This award is given to the team that best exemplifies the mission of the institute: “transforming scientists into leaders who can take risks and develop technical, social and economic innovations.” Winning MEng students are: Erica McClinton, Shahal Neema, Ali Elashri and Austin Campbell.
The goal for this project is to determine a solution for extracting wind power in a way that is less intrusive to wildlife and less visually and audibly disturbing to nearby residents, issues that are typically not addressed in traditional wind turbines. Through our competitive research and literature survey, we found that a small scale, vertical axis, Savonius type wind turbine can be a potential solution to harvesting wind energy in communities like Marin County. Our work was dedicated to enhancing this design with wildlife safety features, improving its aesthetics, and optimizing performance through an iterative process involving computational fluid dynamics simulations and the design-by-morphing methodology.
While Marin County is planning to transition to 100% renewable energy sources by the the year 2025, many community members have expressed their concerns that wind turbines would pose a threat to wildlife, negatively impact the visual landscape, and be audibly disruptive. The human-centered design process allowed us to identify these concerns and develop a solution to harvesting wind in Marin. The small size of our design naturally lessens the visual impact it would have on the landscape.
Image from: “Redesigning wind power“, Berkeley Engineer, 6/1/2018.
As for wildlife safety, traditional wind turbines have been criticized for the many bird fatalities associated with them; our small scale turbine has the advantage of operating at heights that are lower than the flight paths of birds of prey, thus reducing the possibilities of collisions with them. Also, the concentrator feature on the design shields the blades from birds approaching in the direction of the wind and allows the birds to better perceive the turbine as a stationary object that they can avoid, as opposed to the blurred blades of a traditional design that can be very confusing for the birds. Lastly, unlike traditional turbines which are very loud due to their high tip speed ratios, our drag based design has much lower tip speed ratios and is consequently much quieter. However, the regulations present technical obstacles for the design of a wind turbine; the main problem being the height. The 40 foot height restriction for wind turbines in Marin subjects the turbine to much lower wind speeds and more turbulent winds, which greatly reduces the turbine’s available power. Since our design is drag-based, it is better able to extract the energy from the low speed, turbulent winds than the lift-based traditional turbines are.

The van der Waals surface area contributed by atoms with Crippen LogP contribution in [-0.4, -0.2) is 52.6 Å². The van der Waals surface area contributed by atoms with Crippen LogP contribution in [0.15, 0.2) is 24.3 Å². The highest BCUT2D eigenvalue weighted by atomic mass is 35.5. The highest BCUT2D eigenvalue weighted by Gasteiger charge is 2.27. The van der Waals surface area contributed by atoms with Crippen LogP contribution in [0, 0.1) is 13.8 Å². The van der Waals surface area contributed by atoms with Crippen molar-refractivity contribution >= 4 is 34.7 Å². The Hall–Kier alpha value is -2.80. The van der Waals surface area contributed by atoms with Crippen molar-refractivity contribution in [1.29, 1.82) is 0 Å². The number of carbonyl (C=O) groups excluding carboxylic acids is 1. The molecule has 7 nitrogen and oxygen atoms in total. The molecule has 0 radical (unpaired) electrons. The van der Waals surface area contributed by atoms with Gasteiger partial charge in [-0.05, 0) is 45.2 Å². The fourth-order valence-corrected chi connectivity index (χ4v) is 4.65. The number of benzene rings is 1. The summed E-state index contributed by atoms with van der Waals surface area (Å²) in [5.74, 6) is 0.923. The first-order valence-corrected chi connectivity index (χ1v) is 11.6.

Project flow, starting with the identification of needs and finishing with a morphed turbine design
The other aspect of this project involved the optimization of an existing design, the California Energy and Power (CE&P) turbine. New designs were generated using a process called design-by-morphing: a computational method that allows us to combine any number of shapes to produce a final combined geometry. Our team focused on generating new designs for the concentrator that were then tested for performance using computational fluid dynamics. Five new concentrator shapes were generated and then simulated with a 24 mph wind speed and two different rotational speeds, 4RPM and 40RPM, along with the original design. At 4RPM, which is the operating condition recommended by CE&P, the original design performed the best with a power output of 2.82 kW. When the operating speed was increased to 40 RPM, all five new geometries performed much better than the original, with the best design producing 8.85 kW while the original produced only 6.90 kW. However, these results have some uncertainties from the lack of better computational equipment.
Through many interviews with community members and field experts, as well as attending community events, we were able to gain a much better understanding of what it takes to site wind power in Marin County. Eventually, the goal is to site a small scale prototype of this design in Marin to hopefully increase the acceptance of wind turbines in the area and encourage more wind turbines to be sited in the region. While exploring California Energy and Power ’s turbine, our team was able to find improvements in bird safety, aesthetics, and performance. The initial tests show power improvements of about 250% by operating at 40 RPM instead of 4 RPM, suggesting that greater power output is possible at higher operating speeds. Future teams could benefit from exploring more designs and optimizing the operational speeds and tip speed ratios. The wildlife and structural implications of increasing the operational speed are something that should also be investigated.
Download Wind Power Final Report.
Wind Power Team (left to right): Bruce Webster, (industry co-sponsor), Judd Howell (Ecologist), Tom Flynn (industry sponsor), Erica McClinton (MEng student), Shahal Neema (MEng Student), Alice Agogino (ME faculty), Ali Elashri (MEng student) Austin Campbell (MEng student), Phil Marcus (ME faculty).
|Final Presentation||Prototype Demo of 3D Morphed Model, Camouflage and Baseline Design|